How did life start? It’s a question that has intrigued humans ever since we became conscious of ourselves and our place in the world. Now, researchers from Newcastle University in the UK may have an answer. By investigating the conditions that may have allowed living systems to emerge from inert geological materials 3.5 billion years ago, the team were able to produce organic molecules that may have been the stuff of life.
When they mixed hydrogen, bicarbonate, and iron-rich magnetite under conditions similar to those of mild hydrothermal vents, the researchers were able to create a spectrum of molecules, including fatty acids that were up to 18 carbon atoms in length.
This result potentially reveals how key molecules that underpin life can be made from inorganic chemicals. This has big implications for our understanding of how life may have formed on the Earth billions of years ago. In particular, this study offers a plausible genesis for organic molecules that form cell membranes that were possibly selectively chosen by early biochemical processes on the ancient Earth.
Primordial fatty acids
Fatty acids have some special properties. They are long organic molecules that have regions that can attract and repel water, which allows them to naturally form cell-like compartments in water. It is possible these molecules formed the first cell membranes.
However, prior to this research, it was not clear where these fatty acids originally came from. It had been suggested that they may have formed in hydrothermal vents where hot water, mixed with hydrogen-rich fluids produced by underwater vents, combined with seawater containing carbon dioxide.
In essence, the researchers created their own laboratory hot vent to replicate this environment under controlled conditions.
They found that, when they mixed hot hydrogen-rich fluids with carbon dioxide-rich water in the presence of iron-based minerals, which were present on the Earth, it created these fatty acids.
“Central to life's inception are cellular compartments, crucial for isolating internal chemistry from the external environment”, lead author Dr Graham Purvis said in a statement.
“These compartments were instrumental in fostering life-sustaining reactions by concentrating chemicals and facilitating energy production, potentially serving as the cornerstone of life's earliest moments.”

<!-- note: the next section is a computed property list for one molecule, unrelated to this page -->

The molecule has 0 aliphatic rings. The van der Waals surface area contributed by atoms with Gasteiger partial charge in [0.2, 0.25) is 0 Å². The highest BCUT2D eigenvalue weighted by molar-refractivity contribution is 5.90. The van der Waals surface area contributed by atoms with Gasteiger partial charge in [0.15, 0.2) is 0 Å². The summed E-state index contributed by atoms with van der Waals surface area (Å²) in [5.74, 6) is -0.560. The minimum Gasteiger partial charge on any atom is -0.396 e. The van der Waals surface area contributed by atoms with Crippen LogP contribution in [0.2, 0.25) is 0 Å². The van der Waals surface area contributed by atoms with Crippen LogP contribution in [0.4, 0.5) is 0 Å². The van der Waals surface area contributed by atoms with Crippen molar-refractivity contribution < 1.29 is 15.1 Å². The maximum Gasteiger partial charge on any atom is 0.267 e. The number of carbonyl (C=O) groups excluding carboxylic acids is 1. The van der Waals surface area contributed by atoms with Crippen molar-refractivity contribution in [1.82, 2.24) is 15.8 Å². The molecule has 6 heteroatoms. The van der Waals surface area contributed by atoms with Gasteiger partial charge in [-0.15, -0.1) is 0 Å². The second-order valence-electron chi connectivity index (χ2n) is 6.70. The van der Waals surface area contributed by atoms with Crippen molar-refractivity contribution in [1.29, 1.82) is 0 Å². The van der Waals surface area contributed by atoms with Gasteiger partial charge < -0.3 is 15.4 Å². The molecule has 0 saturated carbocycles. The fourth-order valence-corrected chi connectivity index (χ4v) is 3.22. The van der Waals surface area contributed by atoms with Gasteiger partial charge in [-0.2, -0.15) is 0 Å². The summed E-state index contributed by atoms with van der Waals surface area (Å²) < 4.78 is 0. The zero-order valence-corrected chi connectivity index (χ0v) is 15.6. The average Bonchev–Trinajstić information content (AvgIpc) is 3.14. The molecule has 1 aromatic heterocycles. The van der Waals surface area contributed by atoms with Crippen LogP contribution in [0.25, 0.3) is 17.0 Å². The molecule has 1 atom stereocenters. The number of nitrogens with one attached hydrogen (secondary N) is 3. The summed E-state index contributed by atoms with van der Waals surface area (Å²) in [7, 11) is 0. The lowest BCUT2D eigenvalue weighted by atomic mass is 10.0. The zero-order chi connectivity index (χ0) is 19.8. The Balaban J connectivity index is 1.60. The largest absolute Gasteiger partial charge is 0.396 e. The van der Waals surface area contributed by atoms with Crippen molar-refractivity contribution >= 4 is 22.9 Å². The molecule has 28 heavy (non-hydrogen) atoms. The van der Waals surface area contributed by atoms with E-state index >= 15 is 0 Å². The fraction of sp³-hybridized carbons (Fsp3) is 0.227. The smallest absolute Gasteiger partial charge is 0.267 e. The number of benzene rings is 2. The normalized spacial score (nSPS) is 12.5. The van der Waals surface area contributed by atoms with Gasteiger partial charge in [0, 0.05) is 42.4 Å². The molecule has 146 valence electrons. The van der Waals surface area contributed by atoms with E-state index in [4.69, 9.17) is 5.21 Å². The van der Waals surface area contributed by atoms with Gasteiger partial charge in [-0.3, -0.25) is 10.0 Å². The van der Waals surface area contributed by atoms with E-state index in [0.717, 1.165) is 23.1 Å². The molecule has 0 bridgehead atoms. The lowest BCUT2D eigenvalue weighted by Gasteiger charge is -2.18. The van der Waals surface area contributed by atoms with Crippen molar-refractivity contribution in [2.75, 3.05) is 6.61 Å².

Purvis added, “The results suggest that the convergence of hydrogen-rich fluids from alkaline hydrothermal vents with bicarbonate-rich waters on iron-based minerals could have precipitated the rudimentary membranes of early cells at the very beginning of life. This process might have engendered a diversity of membrane types, some potentially serving as life's cradle when life first started. Moreover, this transformative process might have contributed to the genesis of specific acids found in the elemental composition of meteorites.”
The team believe this work represents an important step in understanding how life originated on the planet.
“Research in our laboratory now continues on determining the second key step; how these organic molecules which are initially ‘stuck’ to the mineral surfaces can lift off to form spherical membrane-bounded cell-like compartments; the first potential ‘protocells’ that went on to form the first cellular life,” principal investigator Dr Jon Telling explained.
Interestingly, these results could have implications that span beyond our own planet. It is possible similar membrane-creating reactions are currently taking place in the oceans under the icy moons in our Solar System. Perhaps alternative life is emerging as we speak on other worlds.
The study is published in Communications Earth & Environment.